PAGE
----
And as church members we forget the sorts of wounds a minister has to sustain. We expect them to be able to handle it themselves. After all, some people would say that being a leader means they don't need anyone else's help anymore.
We all understand the military vet that comes home limping or permanently scarred or gravely wounded. We understand that veteran's need for healing, the time it takes for them to recuperate, and the help they need physically - even though honestly, 'most everyone in the military is healthier and more physically robust than the majority of us who are not in the military. (let's be honest, you know that's true.)
Yet that wounded warrior needs healing time. And we don't call him weak for needing that help, do we?
It's no different with a spiritually wounded warrior...someone who's labored in the trenches for years and now has some substantial hurts. Those wounds largely get ignored though, because we can't see them. They aren't as evident as a missing arm, or a limp. But they're just as impacting on the individual and the people around him.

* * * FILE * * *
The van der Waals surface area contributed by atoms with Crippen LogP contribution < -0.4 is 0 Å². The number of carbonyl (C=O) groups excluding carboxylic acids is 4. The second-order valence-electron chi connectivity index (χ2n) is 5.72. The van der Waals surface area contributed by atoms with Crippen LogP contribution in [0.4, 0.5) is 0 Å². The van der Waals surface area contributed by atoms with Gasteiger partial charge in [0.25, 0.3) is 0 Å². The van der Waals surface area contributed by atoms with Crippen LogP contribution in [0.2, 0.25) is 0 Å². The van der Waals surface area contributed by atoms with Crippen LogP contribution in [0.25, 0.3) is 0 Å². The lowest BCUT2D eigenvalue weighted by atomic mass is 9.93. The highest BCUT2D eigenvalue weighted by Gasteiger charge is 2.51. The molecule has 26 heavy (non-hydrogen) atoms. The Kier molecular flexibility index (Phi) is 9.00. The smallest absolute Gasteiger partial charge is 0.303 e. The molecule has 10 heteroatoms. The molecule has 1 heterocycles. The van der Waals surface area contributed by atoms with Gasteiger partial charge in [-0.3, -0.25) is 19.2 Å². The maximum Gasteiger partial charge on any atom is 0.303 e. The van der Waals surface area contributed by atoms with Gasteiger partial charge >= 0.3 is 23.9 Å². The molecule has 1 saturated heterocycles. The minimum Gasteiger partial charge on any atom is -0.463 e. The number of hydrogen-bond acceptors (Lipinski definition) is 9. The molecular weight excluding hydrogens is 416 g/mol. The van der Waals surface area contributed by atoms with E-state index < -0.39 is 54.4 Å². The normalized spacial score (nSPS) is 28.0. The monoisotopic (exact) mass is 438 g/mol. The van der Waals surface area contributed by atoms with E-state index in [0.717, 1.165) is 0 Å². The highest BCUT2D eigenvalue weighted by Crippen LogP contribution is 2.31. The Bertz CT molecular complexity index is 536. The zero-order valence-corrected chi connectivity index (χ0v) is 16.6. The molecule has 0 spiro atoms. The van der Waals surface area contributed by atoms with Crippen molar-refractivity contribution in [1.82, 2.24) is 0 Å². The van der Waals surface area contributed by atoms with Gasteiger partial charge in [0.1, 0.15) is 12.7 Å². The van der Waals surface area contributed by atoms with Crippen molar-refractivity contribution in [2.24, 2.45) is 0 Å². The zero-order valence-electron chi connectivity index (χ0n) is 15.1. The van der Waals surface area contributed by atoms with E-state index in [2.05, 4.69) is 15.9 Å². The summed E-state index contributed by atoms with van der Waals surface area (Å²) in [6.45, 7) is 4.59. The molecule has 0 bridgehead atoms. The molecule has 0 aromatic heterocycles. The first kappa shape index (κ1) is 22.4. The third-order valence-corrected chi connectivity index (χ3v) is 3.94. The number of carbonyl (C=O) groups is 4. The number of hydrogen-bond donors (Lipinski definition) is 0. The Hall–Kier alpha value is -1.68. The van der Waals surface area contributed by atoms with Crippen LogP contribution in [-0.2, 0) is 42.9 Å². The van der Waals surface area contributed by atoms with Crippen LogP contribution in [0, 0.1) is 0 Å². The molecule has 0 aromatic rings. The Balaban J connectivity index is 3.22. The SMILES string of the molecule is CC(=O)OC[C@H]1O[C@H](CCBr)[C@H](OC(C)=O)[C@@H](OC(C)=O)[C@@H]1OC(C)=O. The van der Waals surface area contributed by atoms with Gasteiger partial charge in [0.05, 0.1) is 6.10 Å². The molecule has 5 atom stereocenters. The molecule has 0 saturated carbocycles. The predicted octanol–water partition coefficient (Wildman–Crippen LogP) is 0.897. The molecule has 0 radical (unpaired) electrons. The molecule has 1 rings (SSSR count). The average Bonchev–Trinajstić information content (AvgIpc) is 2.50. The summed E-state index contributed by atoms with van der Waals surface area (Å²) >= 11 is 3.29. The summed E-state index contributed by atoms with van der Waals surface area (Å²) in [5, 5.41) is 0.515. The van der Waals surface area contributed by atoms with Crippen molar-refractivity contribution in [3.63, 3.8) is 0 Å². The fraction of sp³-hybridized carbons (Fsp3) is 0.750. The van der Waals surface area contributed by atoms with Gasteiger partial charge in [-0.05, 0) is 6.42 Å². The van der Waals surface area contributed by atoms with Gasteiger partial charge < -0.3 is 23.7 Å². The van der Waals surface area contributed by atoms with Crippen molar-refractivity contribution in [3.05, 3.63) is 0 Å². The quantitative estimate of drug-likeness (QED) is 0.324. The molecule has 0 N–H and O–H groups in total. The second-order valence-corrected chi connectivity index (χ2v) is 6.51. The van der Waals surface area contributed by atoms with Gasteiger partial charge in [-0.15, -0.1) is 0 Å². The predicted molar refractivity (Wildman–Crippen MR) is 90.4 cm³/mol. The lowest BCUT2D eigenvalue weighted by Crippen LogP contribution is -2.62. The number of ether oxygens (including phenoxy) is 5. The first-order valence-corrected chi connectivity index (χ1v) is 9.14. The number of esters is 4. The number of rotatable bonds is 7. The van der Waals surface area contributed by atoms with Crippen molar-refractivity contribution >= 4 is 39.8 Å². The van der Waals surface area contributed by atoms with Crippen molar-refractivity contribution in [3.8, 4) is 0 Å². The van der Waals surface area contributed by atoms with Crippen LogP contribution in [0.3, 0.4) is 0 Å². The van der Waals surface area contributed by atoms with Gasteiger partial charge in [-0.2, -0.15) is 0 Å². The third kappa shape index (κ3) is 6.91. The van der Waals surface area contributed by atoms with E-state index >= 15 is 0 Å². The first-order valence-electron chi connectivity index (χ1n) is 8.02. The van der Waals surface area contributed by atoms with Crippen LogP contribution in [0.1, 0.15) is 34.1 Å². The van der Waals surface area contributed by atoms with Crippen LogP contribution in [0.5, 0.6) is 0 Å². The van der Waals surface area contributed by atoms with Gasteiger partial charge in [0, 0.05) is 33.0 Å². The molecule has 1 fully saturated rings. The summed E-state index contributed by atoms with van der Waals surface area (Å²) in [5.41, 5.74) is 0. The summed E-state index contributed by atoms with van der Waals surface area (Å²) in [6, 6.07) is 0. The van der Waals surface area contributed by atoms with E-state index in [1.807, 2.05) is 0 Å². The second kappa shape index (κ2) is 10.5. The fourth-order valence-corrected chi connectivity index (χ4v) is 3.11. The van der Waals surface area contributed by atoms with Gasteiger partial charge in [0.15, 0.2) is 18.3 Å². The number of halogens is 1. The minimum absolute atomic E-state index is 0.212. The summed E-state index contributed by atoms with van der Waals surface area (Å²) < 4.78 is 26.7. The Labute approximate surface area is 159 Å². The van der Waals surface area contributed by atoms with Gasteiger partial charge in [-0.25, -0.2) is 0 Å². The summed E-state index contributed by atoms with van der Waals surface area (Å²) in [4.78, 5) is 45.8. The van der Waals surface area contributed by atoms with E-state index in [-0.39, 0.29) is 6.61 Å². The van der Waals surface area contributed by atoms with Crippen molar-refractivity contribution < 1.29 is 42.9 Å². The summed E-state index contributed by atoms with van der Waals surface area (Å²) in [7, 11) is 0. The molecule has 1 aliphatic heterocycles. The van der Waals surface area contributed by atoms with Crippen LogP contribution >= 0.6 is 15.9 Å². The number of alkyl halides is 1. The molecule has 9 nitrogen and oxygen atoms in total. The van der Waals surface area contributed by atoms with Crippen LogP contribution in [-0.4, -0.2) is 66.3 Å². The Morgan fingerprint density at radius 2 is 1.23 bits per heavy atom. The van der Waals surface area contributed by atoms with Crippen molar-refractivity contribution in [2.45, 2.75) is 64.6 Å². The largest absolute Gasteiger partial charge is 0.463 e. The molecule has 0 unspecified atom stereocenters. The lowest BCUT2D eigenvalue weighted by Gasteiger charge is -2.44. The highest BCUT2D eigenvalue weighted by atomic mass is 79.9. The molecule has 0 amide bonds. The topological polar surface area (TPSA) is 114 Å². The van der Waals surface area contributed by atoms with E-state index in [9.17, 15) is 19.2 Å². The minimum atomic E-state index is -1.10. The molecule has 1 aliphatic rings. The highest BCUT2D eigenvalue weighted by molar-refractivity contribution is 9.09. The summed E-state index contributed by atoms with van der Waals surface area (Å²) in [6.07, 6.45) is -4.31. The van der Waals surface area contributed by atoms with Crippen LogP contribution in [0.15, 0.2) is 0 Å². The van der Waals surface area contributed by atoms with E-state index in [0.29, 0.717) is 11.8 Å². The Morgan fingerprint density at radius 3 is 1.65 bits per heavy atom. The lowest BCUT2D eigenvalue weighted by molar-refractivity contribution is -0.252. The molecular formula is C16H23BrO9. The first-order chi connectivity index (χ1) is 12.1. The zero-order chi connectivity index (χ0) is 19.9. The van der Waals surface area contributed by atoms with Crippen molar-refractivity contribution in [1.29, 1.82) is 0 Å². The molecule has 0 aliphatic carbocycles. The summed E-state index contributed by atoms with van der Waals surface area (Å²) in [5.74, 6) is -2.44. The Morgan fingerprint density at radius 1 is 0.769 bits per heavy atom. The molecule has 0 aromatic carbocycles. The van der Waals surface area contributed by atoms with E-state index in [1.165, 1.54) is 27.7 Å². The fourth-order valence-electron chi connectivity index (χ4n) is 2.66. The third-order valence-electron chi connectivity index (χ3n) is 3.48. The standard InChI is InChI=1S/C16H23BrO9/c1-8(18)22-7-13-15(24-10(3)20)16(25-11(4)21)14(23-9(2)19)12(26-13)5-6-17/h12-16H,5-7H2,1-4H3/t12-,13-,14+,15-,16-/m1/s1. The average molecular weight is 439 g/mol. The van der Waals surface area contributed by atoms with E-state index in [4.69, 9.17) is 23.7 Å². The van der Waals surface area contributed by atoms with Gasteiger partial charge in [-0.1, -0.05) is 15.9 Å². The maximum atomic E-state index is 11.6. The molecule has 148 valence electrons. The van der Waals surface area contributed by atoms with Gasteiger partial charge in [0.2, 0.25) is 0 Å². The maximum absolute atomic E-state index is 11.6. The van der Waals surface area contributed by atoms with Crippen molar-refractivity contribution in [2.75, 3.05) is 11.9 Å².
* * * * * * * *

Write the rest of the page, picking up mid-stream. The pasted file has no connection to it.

Too often we push that spiritually wounded warrior away because we're afraid of being infected too. We call him weak because he's reacting badly, or doing something we don't approve of. But we're unable, or unwilling, to look behind that wrong reaction to see the reason for it. If we could and would look beyond, we'd perhaps then be obligated to help the healing process. If we don't look, we can pretend it isn't there. We can pretend it was just that person falling into carnality.
It's hard, I know. It's our instinctive reaction to push someone away when they're overreacting or being emotionally needy. But how would Christ have us react instead? Are we leaving wounded warriors behind? Or are we reaching out and trying to help them heal?
Here's an article on 15 Traits of Wounded Warriors